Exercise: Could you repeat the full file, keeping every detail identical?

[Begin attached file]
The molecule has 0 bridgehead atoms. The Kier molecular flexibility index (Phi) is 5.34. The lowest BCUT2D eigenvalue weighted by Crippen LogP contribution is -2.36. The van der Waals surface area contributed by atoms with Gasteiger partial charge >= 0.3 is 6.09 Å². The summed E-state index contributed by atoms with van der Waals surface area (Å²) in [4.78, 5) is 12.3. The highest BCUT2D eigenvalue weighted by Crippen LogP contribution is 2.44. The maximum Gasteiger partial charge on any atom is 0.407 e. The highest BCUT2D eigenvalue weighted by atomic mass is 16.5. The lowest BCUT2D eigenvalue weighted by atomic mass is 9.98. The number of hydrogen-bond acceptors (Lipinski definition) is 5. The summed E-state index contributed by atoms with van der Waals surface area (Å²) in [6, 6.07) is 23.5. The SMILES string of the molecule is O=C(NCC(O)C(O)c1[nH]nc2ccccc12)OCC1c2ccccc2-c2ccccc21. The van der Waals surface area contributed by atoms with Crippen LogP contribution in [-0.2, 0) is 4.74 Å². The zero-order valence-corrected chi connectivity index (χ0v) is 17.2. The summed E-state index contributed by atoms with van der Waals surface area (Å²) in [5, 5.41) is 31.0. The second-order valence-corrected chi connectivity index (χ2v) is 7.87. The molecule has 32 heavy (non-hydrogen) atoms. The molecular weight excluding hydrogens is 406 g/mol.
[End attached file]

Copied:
The molecule has 0 bridgehead atoms. The Kier molecular flexibility index (Phi) is 5.34. The lowest BCUT2D eigenvalue weighted by Crippen LogP contribution is -2.36. The van der Waals surface area contributed by atoms with Gasteiger partial charge >= 0.3 is 6.09 Å². The summed E-state index contributed by atoms with van der Waals surface area (Å²) in [4.78, 5) is 12.3. The highest BCUT2D eigenvalue weighted by Crippen LogP contribution is 2.44. The maximum Gasteiger partial charge on any atom is 0.407 e. The highest BCUT2D eigenvalue weighted by atomic mass is 16.5. The lowest BCUT2D eigenvalue weighted by atomic mass is 9.98. The number of hydrogen-bond acceptors (Lipinski definition) is 5. The summed E-state index contributed by atoms with van der Waals surface area (Å²) in [6, 6.07) is 23.5. The SMILES string of the molecule is O=C(NCC(O)C(O)c1[nH]nc2ccccc12)OCC1c2ccccc2-c2ccccc21. The van der Waals surface area contributed by atoms with Crippen LogP contribution in [-0.2, 0) is 4.74 Å². The zero-order valence-corrected chi connectivity index (χ0v) is 17.2. The summed E-state index contributed by atoms with van der Waals surface area (Å²) in [5, 5.41) is 31.0. The second-order valence-corrected chi connectivity index (χ2v) is 7.87. The molecule has 32 heavy (non-hydrogen) atoms. The molecular weight excluding hydrogens is 406 g/mol.